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How the Agriculturist Stands to Gain by Using a Haulier's Facilities

22nd April 1938, Page 52
22nd April 1938
Page 52
Page 53
Page 52, 22nd April 1938 — How the Agriculturist Stands to Gain by Using a Haulier's Facilities
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Keywords : Haulage, Tyre, Lebanon

MANY haulage concerns, perhaps, have proved within the past six or seven years that an excellent business can be capitalized almost out of income alone. Few, however, can have done this with such success, and with so few false steps, as the Linton Haulage Co., Ltd., which operates from the village of that name, near Cambridge, and runs a daily service to and from London for agricultural goods.

The course of the company's development, on the other hand, has not been an easy one and has been guided mainly by really hard work and thoughtful organization on the part of the directors, Messrs. G. W. Irwin and G. F. Wass. The first-named, as a matter of interest, is the present vicechairman of the eastern area of Associated Road Operators and the company was an early member of that body.

Founded Eight Years Ago.

It was in 1930 that the business was founded, with one subsidy-type Leyland, of 1916 vintage, Mr. Irwin tells many a tale of pioneering with this trusty old machine, which he, himself, drove for thousands of miles. It was considered a great step forward when a windscreen was fitted, to be followed by the luxury of doors!

By 1935, however, the "no man's land " of operation against adverse conditions had been traversed, and four vehicles of a modern type were in use; it was then, too, that the business was converted into a company. Since the past harvest, five vehicles, all Bedford 3-tonners, have been working to capacity. Mr. Irwin still takes a most active part in the practical side of the business, as does his partner.

We can see, then, that the growth of this business, although it has not been what one might call spectacular, has been steady. The fact that it has 1314 grown to its present size on the basis of capitalization-out-of-income goes to show that the lines on which it is run are sound.

Standardization of the fleet by the use of Bedfords has been carried out, in the first place, because such a plan simplifies maintenance. In the second place, these particular vehicles are eminently suitable, in the experience of the company, for the class of work upon which it is engaged. They can stand up to a hard gruelling, and that is certainly what they get, in the harvest time.

Yet another consideration is that it has been found essential that vehicles coming into the SO m.p.h. category, and having good acceleration, should be used; otherwise, the drivers could not do a profitable amount of work within the permitted hours.

Work done by the Linton Haulage Co., Ltd., consists largely of the carriage of grain, flour, feeding stuffs and fertilizers, as well as farm produce. This means that the summer is a, somewhat slack time for the business, but it is then possible to "improve each shining hour" by taking each vehicle in turn, giving it a thorough inspection, and overhaul if necessary, so that when harvest time comes around again it will be ready for a period of intensive work.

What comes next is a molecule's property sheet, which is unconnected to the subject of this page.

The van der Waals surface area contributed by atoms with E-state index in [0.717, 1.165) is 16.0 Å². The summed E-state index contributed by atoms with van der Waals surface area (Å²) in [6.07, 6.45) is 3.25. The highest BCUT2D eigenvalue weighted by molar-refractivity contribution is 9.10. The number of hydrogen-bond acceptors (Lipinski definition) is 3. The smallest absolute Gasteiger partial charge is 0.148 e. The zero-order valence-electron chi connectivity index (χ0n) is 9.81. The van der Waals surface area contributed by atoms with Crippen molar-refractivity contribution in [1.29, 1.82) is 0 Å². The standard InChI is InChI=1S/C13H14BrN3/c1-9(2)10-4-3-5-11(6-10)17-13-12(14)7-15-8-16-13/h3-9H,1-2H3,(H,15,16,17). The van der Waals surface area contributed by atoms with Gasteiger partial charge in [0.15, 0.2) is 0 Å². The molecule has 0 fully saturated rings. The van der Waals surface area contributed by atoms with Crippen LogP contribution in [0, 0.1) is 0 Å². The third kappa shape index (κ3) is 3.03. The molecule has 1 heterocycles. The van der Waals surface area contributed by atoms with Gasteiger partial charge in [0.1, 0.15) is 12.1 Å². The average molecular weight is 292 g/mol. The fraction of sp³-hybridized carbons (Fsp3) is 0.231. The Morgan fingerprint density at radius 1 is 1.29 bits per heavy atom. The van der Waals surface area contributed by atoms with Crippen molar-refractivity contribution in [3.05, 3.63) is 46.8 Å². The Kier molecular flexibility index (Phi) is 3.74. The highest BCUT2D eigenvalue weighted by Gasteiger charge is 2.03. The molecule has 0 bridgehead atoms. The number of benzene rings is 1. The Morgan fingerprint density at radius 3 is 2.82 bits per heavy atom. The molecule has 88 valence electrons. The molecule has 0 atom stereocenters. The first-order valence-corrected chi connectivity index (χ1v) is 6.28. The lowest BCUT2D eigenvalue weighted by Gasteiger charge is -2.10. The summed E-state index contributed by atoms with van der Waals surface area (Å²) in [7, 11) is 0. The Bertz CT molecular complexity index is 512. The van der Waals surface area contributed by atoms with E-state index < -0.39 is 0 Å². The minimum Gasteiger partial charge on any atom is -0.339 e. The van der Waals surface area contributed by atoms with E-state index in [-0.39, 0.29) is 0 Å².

It is the policy of the company, Mr. Irwin pointed out, to avoid handling any traffic, the obtainable rates for which are uneconomic. Costs in general are watched closely, and the system is run -on proper business lines.

We were impressed by the importance which Mr. Irwin attaches to the welfare and the qualifications of his drivers. It is his N•iew—and a sensible one, surely—that a capable, pleasant and helpful driver is a forceful advertisement for a haulage company, when he makes personal contact with that concern's customers. The Linton Haulage drivers are noteworthy for their team spirit.

Maintenance is carried out most systematically. It will be readily apparent that this is necessary, when it is rile old proverb aneni "spoiling the ship." The oldest vehicle in use has done 150,000 miles and 50,000 miles is reckoned as the average rebore limit.

Tyre maintenance is not only regarded as an entirely separate factor, but also a close check is kept on each individual tyre throughout its life, and, special printed forms are used for the purposes of such records. This is found to be the only economic and reliable method of tyre-service recording—a discovery which many a so-called success. Ent haulier has still to make.

Tyre-service Cards.

On this page can be seen an illustration of -the cards used by the company for keeping such checks on tyre life and costs. In the column headed

Remarks " can be included such information as, say, the number of punctures, or the reason why failure occurred. This system, of course, is the royal road to working out the cost per mile of any given tyre. Tyres are checked every morning before the vehicles leave the company's yard, and since this practice has been instituted, it has been found that the life of tyres has increased considerably. On the average, it is estimated that a 32 by 6 tyre, as used on the vehicles,. will complete 45,000 miles before its useful life is ended.

The -Linton Haulage _Co.. Ltd., has been built up on sound finance, good organization and reliability. With the prospect of a good harvest in view, its immediate future should be distinctly rosy.


People: W. Irwin
Locations: Cambridge, London

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